They say the third time’s the charm. But how can I possibly measure my most recent trip to the divine land of First Descents love and laughter against my previous sojourns? It’s simply not appropriate. So maybe all I can do it report, from the current front-lines.
My own cancer experience continues to recede, however slowly and grudgingly. I would venture to say my body is once again, almost completely my own. I hate to break it to you, my dear disease, but all you have ultimately served to do is make me a stronger and fiercer version of the person I used to be. These words actually escaped my lips the other day, “I feel younger now than I did when I was 26.”
Attribute that last statement in large part to the week I just spent in Montana, in the rivers and lakes of Glacier, with an outrageously beautiful group of young adults, many of whom have yet to see 30. The energy, defiance and intelligence they exuded quite literally revitalized me.
Never mind that many of these extraordinary people are battling, or have recently battled, cancer. If you came across us in a crowd, or along the side of Going-to-the-Sun Road, in stopped traffic, the last words you would use to describe us would be “weak,” “afraid,” or “sick.” For we are the most vibrant, alive, joyful people you could ever hope to encounter. You know you want to be just like us. Unfortunately, the only way you can join our fabulous club is to stare death square in the face. Still interested?
This was my third and likely final First Descents camp – at least as a “camper.” Knowing that, I had to take the literal plunge – into the icy waters of Lake McDonald and the Flathead River, and experience the magic of First Descents the way it was initially conceived, in the cockpit of a whitewater kayak.
Patch, one of our absurdly gifted, patient and good-looking instructors, will tell you that I came up from my first trip under water while learning to wet exit and burst into tears. I had so much fear built up in me about what the experience would be like, that when I finally confronted it, I just about imploded under the weight of my own anxiety. A few minutes later, though, when I successfully wet-exited, my perspective shifted completely. I popped out of the water, shaking my head like a soggy dog, and thought, “Well, then: another mortal fear confronted. Let’s do this.”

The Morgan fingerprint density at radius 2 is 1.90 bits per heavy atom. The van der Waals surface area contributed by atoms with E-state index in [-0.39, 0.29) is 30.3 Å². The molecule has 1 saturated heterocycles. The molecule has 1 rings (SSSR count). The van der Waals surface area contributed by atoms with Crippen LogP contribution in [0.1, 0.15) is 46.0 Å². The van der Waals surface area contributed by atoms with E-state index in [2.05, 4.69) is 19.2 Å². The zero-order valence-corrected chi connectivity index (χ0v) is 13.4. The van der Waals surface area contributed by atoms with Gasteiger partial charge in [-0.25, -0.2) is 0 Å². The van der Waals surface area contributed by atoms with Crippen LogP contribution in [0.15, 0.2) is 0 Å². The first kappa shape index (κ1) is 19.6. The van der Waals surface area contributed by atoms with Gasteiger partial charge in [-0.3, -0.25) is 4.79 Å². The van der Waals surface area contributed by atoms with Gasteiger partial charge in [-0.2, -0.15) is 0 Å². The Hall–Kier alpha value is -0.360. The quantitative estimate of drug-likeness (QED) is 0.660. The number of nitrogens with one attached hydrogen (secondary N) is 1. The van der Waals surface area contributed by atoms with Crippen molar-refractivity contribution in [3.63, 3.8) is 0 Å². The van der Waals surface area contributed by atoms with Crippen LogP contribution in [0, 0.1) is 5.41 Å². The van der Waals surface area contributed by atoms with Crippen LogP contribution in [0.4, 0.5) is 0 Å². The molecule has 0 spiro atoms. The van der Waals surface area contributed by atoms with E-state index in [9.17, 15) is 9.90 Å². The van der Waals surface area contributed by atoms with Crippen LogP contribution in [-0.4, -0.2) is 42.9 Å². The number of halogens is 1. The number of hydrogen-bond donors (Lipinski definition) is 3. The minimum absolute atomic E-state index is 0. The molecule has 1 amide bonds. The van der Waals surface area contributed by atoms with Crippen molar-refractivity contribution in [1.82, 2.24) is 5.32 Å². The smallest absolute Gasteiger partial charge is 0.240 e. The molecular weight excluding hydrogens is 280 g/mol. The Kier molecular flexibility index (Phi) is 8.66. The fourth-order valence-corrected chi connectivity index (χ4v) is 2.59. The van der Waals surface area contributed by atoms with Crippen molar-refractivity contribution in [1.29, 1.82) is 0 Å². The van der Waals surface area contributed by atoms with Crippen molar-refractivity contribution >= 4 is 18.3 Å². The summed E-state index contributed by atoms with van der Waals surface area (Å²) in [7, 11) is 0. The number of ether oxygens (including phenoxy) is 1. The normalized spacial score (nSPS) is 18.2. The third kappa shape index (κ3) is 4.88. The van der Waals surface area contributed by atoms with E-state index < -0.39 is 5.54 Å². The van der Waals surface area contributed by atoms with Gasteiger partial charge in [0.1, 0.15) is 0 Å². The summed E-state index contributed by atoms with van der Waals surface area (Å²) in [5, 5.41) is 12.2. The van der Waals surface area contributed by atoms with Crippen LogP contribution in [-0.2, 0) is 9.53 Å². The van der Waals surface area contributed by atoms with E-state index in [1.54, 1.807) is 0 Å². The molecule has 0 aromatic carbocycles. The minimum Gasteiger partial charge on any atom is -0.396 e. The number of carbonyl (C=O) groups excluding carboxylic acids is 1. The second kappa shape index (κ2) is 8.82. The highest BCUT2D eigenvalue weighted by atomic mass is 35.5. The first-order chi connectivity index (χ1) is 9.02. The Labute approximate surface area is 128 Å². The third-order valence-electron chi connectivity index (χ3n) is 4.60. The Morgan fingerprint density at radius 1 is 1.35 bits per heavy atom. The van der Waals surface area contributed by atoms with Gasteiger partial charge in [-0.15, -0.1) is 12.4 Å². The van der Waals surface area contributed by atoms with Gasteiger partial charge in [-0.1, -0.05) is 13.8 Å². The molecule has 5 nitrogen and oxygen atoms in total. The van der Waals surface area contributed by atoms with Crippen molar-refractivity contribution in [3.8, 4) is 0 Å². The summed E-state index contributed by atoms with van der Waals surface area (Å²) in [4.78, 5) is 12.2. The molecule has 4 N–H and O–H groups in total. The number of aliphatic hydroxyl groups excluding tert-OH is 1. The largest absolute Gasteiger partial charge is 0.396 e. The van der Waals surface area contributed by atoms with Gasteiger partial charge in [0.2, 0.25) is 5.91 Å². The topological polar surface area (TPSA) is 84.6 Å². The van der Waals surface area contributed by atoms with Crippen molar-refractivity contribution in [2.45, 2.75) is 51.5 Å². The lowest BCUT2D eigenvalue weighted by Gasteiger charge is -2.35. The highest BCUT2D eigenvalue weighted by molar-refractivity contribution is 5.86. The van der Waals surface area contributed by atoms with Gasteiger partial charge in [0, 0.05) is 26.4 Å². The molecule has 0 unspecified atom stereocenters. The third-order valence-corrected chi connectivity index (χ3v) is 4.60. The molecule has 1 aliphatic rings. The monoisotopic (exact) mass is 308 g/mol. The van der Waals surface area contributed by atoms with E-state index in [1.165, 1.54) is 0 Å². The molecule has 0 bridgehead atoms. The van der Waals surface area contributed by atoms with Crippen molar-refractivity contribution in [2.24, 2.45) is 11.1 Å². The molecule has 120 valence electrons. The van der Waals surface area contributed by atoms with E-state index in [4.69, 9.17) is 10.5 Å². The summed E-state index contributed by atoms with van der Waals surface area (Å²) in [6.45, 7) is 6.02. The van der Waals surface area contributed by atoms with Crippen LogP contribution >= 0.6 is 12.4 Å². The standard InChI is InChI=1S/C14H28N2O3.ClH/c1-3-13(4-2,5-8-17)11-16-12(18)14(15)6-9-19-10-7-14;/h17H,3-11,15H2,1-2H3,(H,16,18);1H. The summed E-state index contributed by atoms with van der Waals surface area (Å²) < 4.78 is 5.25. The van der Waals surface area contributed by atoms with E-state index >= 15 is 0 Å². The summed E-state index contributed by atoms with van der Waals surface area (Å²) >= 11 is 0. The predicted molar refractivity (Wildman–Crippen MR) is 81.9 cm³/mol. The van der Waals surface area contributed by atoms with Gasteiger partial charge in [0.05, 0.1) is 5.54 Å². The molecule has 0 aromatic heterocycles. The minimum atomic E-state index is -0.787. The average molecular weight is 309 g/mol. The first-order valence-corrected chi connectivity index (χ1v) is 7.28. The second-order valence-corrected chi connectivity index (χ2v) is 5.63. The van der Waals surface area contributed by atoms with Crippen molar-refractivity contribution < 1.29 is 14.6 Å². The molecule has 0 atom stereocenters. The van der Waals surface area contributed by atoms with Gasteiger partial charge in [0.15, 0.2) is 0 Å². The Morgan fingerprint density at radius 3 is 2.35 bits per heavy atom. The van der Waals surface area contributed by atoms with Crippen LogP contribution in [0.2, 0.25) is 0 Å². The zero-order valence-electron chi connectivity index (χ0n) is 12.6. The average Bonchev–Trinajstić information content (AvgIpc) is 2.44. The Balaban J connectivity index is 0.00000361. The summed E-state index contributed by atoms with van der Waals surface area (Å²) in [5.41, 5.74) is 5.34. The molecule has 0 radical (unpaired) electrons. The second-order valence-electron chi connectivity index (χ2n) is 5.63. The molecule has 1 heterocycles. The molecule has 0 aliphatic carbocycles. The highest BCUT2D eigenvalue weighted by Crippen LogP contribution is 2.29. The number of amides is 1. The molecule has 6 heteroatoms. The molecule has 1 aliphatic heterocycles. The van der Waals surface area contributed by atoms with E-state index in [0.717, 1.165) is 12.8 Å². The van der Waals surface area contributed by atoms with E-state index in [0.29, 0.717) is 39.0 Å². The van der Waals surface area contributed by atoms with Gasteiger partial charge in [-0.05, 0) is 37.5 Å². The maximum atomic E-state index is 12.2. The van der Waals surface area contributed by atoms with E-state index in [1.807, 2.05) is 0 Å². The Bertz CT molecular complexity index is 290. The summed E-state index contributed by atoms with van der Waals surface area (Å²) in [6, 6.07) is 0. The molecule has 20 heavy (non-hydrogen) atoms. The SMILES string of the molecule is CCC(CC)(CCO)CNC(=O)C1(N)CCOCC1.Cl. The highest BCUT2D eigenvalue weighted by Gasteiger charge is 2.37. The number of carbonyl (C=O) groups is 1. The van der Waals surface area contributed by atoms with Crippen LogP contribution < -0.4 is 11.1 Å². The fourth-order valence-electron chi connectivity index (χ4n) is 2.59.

True, that was on a still lake, just feet from the shore, under very controlled circumstances, but it still felt like a triumph.
It wasn’t until the very last day of camp that I would be forced to wet exit in the midst of a roaring class-III rapid. That, it turns out, was my REAL fear. But when it came time to finally confront it, I’d developed so much confidence in my skills, and so much trust in my instructors and fellow campers, that I wasn’t even actually afraid. Instead of worrying about drowning, or smashing my face into a rock, I worried about the Spam hat that I’d affixed to my helmet becoming dislodged and floating down river. Needless to say, when I emerged from the water, and grabbed onto the back of Iceman’s boat, and realized the hat was still attached, I felt an exuberant, deranged sense of relief and pride. These are the moments that you can only experience with your First Descents family; these are the things that make life as a survivor an indescribable joy ride.
Camp this year also gave me the chance to grieve in a very precise way for the friends I have lost to cancer since the last time I was with First Descents, in April of 2010. One of the greatest gifts that First Descents gives young adult survivors is the chance to relate and connect around our disease on our own terms. As at past camps, the week in Montana was filled with quiet conversations about diagnoses, treatment and the reactions of our family and friends to our illness. And as always, on the last night, we joined arms and cried together, and gazed into a candle-lit pool, remembering those we’ve lost, the parts of ourselves that we can never reclaim, and the lives we imagined we’d lead.
I left Montana with this peculiar fullness of heart that I experience only with my First Descents family – sorrow for what we have endured, gratitude for what we share, and hope for a future filled with our crazy brand of love.